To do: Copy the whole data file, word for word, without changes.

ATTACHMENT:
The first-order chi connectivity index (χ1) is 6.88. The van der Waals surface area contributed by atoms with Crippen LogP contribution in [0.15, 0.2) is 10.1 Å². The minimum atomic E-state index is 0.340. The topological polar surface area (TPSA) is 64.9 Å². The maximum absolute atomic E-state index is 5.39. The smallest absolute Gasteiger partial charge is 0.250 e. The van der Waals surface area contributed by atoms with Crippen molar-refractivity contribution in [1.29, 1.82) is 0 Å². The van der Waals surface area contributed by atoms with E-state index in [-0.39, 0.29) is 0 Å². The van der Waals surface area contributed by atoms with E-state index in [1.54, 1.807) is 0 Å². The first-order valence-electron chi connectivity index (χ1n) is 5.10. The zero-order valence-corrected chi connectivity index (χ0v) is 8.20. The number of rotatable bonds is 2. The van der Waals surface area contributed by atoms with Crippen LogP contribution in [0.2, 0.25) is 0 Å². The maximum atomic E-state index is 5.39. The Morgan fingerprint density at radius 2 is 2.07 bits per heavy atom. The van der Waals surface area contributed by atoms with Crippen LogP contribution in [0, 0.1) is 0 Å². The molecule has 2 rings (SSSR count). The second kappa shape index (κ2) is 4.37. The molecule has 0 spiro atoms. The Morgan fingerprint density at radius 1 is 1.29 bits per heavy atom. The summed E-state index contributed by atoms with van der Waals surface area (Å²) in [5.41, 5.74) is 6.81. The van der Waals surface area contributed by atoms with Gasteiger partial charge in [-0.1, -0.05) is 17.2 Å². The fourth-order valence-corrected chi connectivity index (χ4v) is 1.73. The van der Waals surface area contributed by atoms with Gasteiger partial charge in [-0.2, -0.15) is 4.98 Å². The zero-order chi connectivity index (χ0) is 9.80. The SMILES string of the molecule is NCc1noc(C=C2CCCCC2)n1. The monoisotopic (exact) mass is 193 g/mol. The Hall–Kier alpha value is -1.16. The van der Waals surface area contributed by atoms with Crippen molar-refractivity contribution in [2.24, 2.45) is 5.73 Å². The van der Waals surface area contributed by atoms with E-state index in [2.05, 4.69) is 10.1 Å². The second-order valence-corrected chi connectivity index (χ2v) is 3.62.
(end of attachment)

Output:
The first-order chi connectivity index (χ1) is 6.88. The van der Waals surface area contributed by atoms with Crippen LogP contribution in [0.15, 0.2) is 10.1 Å². The minimum atomic E-state index is 0.340. The topological polar surface area (TPSA) is 64.9 Å². The maximum absolute atomic E-state index is 5.39. The smallest absolute Gasteiger partial charge is 0.250 e. The van der Waals surface area contributed by atoms with Crippen molar-refractivity contribution in [1.29, 1.82) is 0 Å². The van der Waals surface area contributed by atoms with E-state index in [-0.39, 0.29) is 0 Å². The van der Waals surface area contributed by atoms with E-state index in [1.54, 1.807) is 0 Å². The first-order valence-electron chi connectivity index (χ1n) is 5.10. The zero-order valence-corrected chi connectivity index (χ0v) is 8.20. The number of rotatable bonds is 2. The van der Waals surface area contributed by atoms with Crippen LogP contribution in [0.2, 0.25) is 0 Å². The maximum atomic E-state index is 5.39. The Morgan fingerprint density at radius 2 is 2.07 bits per heavy atom. The van der Waals surface area contributed by atoms with Crippen LogP contribution in [0, 0.1) is 0 Å². The molecule has 2 rings (SSSR count). The second kappa shape index (κ2) is 4.37. The molecule has 0 spiro atoms. The Morgan fingerprint density at radius 1 is 1.29 bits per heavy atom. The summed E-state index contributed by atoms with van der Waals surface area (Å²) in [5.41, 5.74) is 6.81. The van der Waals surface area contributed by atoms with Gasteiger partial charge in [-0.1, -0.05) is 17.2 Å². The fourth-order valence-corrected chi connectivity index (χ4v) is 1.73. The van der Waals surface area contributed by atoms with Gasteiger partial charge in [-0.2, -0.15) is 4.98 Å². The zero-order chi connectivity index (χ0) is 9.80. The SMILES string of the molecule is NCc1noc(C=C2CCCCC2)n1. The monoisotopic (exact) mass is 193 g/mol. The Hall–Kier alpha value is -1.16. The van der Waals surface area contributed by atoms with Crippen molar-refractivity contribution in [2.24, 2.45) is 5.73 Å². The van der Waals surface area contributed by atoms with E-state index in [2.05, 4.69) is 10.1 Å². The second-order valence-corrected chi connectivity index (χ2v) is 3.62.